Our last section of the class we read “Floyd’s Girl”, a short story from Small Place, Small Things by Tim Gautreaux. We are in Lafayette, Cajun Country. The area is filled with more swamps than we have seen yet and is a rather small place compared to New Orleans and Baton Rouge. I liked getting away from the bustle of the city and expensive restaurants. I took this time to decompress from the past few whirling weeks and read as much as I could from Gautreaux’s collection.
The story of Floyd’s Girl is Floyd chasing down a Texan man who his ex-wife is living with. His daughter, Lizette, has just been abducted by the Texan. In the process, Floyd barrels through trees in a giant green tractor, borrowed a car, got knocked down. He raced around, knowing which routes the Texan would be taking his girl. He grabbed an airplane and caught up to the man only to get in a bloody fight and the Texan beat up by T-Jean’s grandmére.
This story is rather different than the novels we have read here in Louisiana. The other books seemed to be unable to read without an existential crisis and crying, or profound thought. Floyd’s Girl and the other short stories truly capture life in middle of no where Louisiana. Racing around to find Floyd, his only option was to climb into
The land is littered with rusting equipment and falling apart homes. He crashes through the shed in his rush. This novel gives a sense of what the place is like. As we drive through, we notice the lack of care some places have. Whether this is from destruction of hurricanes and lack of funds to rebuild or not, it is still eerie to see these model homes next to these rotting homes. Some appear to be lived in by squatters or families unable to rebuild parts of the house.
The people are worn out, but just as hardy as the land. And God loving too.
The people in the novel are hyperaware of the state and the systems around them. As our tour guide from a Cajun Pride swamp tour said, you aren’t truly taught anything in school. All the practical knowledge and innate senses are taught at home and outside explorin’. Floyd chased the Texan, not looking at the speedometer, feeling his way around the flooded asphalt and sensing the rubber. In his minds eye, he knew routes to beat a man with a 20 minute head start.
Then there is the sense of roots in Louisiana. Communal connection and extended families is in the book and our adventure to Tom’s Fiddle Shop. At Tom’s Fiddle Shop we were welcomed to the sound of music and smiles. I was expecting some awkwardness, as we were a group of 13 intruding on this family and friends event. Immediately four kids were talking to Tara and I and fake sword battles ensued. The ten year old, Sebastian, was extremely interested in the course and was already on a mental track to be a data scientist. Three of the kids came from Alabama, they were grandkids of Tom’s, and more would come in later weeks. I met one woman who was from San Francisco and summed up the reason why I like Louisiana so much, people are so welcoming here and it is rather laid back. You could never enjoy music like this as a community every first Sunday of the month in Los Angeles. People here say hello while passing the street where that is anathema to California.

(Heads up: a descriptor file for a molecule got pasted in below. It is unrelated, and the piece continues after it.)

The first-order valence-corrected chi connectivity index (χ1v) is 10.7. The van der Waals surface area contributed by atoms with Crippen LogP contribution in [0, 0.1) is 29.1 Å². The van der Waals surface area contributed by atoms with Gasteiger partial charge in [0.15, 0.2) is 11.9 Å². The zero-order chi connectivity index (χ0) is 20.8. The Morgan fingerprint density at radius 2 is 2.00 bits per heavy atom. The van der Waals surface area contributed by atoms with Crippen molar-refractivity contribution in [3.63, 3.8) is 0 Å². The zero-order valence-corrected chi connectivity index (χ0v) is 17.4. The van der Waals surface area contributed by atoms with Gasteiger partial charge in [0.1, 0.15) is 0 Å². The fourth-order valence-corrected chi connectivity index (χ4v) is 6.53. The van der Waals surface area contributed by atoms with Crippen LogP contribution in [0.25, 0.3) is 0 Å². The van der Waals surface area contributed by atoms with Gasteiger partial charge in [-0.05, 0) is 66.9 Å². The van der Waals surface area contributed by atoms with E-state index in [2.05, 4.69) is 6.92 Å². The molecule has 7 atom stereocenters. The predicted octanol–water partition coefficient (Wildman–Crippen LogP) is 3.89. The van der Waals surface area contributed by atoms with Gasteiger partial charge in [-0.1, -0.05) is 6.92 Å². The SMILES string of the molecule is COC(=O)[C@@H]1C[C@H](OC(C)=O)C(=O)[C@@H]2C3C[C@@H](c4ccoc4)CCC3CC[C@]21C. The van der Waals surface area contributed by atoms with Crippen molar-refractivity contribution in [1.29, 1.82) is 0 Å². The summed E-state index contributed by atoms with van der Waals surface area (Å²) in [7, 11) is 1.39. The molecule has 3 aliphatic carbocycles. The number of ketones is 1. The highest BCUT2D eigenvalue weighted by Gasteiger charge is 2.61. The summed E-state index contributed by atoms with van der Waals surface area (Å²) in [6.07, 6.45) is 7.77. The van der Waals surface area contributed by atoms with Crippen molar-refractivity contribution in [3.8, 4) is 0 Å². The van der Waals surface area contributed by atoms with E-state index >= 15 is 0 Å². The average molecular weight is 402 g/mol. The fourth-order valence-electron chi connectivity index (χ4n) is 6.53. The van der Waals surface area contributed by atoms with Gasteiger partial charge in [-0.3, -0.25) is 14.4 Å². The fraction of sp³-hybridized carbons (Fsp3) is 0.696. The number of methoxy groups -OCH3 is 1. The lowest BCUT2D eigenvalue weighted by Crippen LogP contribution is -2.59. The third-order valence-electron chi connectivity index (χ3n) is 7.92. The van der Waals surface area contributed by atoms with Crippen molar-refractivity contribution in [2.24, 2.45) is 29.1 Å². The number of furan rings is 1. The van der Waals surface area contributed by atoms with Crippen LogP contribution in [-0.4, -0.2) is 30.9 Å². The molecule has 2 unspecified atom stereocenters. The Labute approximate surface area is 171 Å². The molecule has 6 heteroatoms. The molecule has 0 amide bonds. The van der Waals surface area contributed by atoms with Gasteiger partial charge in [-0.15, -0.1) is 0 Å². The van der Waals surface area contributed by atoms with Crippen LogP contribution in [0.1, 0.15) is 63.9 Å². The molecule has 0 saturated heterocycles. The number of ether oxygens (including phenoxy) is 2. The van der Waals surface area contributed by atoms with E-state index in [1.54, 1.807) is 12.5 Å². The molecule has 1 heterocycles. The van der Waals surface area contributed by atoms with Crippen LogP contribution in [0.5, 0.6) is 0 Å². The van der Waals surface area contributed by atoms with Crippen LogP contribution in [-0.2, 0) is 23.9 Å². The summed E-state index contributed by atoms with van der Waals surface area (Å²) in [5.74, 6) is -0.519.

The alien nature of worship of Texas seems anathema to every narrator we have. Each character we have see into them minds of in the novel worry about Liz being in the differently worshipping Texas.
The people here are honorable and friendly. This is what I aspire to be. In this Cajun culture, I have been thinking that everyone is laid back. But when it counts, as the story shows, people in Cajun culture will stop at nothing to get what they want and protect their family.
Traveling back to New Orleans, I can imagine racing down the road in Floyd’s borrowed car. Ironically enough, a yellow little seaplane did pass over our heads heading out of the swamps to our right, just how I imagine Floyd flying down low to get the Texan. The experience of reading a story while racing in the same area the characters are beats any description or photo that could be offered to me. While there is not as much introspection on reading this, I got a real understanding of the Cajun lifestyle, family values, and urgency of living life to the fullest by being here on the ground reading along.